quotations Hitchcock Movie Quotes  

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"Hitchcock" movie quotes tell the real life story of Sir Alfred Hitchcock as he made one of the best films of all time, "Psycho." The biographical drama film, directed by Sacha Gervasi, was written by John J. McLaughlin based on the non-fiction book Alfred Hitchcock and the Making of Psycho. "Hitchcock" was given a release date of November 23, 2012.

In "Hitchcock," viewers are introduced to an aging Alfred Hitchcock (Anthony Hopkins) in the late 1950s. Hitchcock is at what seems to be the pinnacle of his career having just released a series of hit films. Yet, he feels that he work is not yet complete and at the age of 60 seeks out that next big thing. Hitchcock stumbles upon the novel Psycho and is drawn to the boundary-crossing graphic detail the book brings. Hence, Hitchcock selects "Psycho" to be his next film with none other than Janet Leigh (Scarlett Johansson) as the movie's leading lady.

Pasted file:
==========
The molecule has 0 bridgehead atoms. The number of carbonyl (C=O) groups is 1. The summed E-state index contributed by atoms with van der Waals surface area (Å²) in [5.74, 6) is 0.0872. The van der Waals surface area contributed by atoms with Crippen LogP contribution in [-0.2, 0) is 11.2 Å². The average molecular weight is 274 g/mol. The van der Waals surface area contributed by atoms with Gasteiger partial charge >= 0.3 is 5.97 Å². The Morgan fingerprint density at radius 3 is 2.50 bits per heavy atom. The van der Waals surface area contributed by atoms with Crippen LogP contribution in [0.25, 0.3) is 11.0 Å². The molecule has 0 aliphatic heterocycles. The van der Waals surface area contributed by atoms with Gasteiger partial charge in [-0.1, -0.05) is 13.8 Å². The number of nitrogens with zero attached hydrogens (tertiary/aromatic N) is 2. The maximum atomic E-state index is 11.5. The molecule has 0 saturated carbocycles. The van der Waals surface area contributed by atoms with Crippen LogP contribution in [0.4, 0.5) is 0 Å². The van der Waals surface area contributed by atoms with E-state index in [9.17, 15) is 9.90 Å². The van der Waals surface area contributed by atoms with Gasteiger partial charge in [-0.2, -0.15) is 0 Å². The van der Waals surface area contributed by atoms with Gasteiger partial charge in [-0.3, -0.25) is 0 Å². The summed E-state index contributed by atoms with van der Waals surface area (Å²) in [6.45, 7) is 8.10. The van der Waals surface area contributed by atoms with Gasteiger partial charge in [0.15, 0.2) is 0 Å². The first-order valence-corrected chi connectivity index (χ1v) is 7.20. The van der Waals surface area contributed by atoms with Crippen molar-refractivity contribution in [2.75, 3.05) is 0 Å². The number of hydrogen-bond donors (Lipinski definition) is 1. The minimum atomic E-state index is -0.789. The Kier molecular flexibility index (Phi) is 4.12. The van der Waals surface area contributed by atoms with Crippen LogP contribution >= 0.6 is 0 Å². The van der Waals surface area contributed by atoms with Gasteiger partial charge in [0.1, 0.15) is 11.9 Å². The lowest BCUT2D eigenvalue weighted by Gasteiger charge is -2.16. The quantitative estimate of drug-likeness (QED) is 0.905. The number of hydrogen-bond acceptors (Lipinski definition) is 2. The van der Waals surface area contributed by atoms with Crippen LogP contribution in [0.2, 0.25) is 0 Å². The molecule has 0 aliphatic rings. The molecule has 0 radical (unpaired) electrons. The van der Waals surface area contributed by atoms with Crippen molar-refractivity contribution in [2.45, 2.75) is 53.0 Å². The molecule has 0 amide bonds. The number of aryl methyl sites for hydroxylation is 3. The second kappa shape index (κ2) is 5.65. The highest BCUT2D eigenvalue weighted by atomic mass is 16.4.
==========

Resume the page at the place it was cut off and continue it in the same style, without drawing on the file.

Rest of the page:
Despite Hitchcock seeing the potential in the story, loosely based on Wisconsin serial killer Ed Gein, he's met with a fair amount of resistance during the production and release stages of development. This not only stresses out Hitchcock but also his wife and partner in film, Alma Reville (Helen Mirren). As the two struggle to produce "Psycho," they are reminded of their shared passion for filmmaking, one pillar of their love for one another.

Hitchcock is just one of many fall 2012 movies which are likely to receive a good look come Oscar time. Other favorites include "Skyfall," "Lincoln," "Flight," "The Twilight Saga: Breaking Dawn Part 2," "Anna Karenina," "This Must Be the Place," "Cloud Atlas," "Wreck-It Ralph," "Nobody Walks," "The Sessions," "Silent Hill: Revelation 3D," "Chasing Mavericks," "Alex Cross," "Smashed," "Sinister," "Seven Psychopaths," "Argo," and "Looper."
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Faintishly Entertaining

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Alfred Hitchcock: "Anything come up, my dear? Anything at all?"
Peggy: "Nothing suitable. Is that water? Do I need to call Alma?"
Alfred Hitchcock: "Do whatever you want... Anthony Boucher says this book Psycho by Robert Bloch is faintishly entertaining."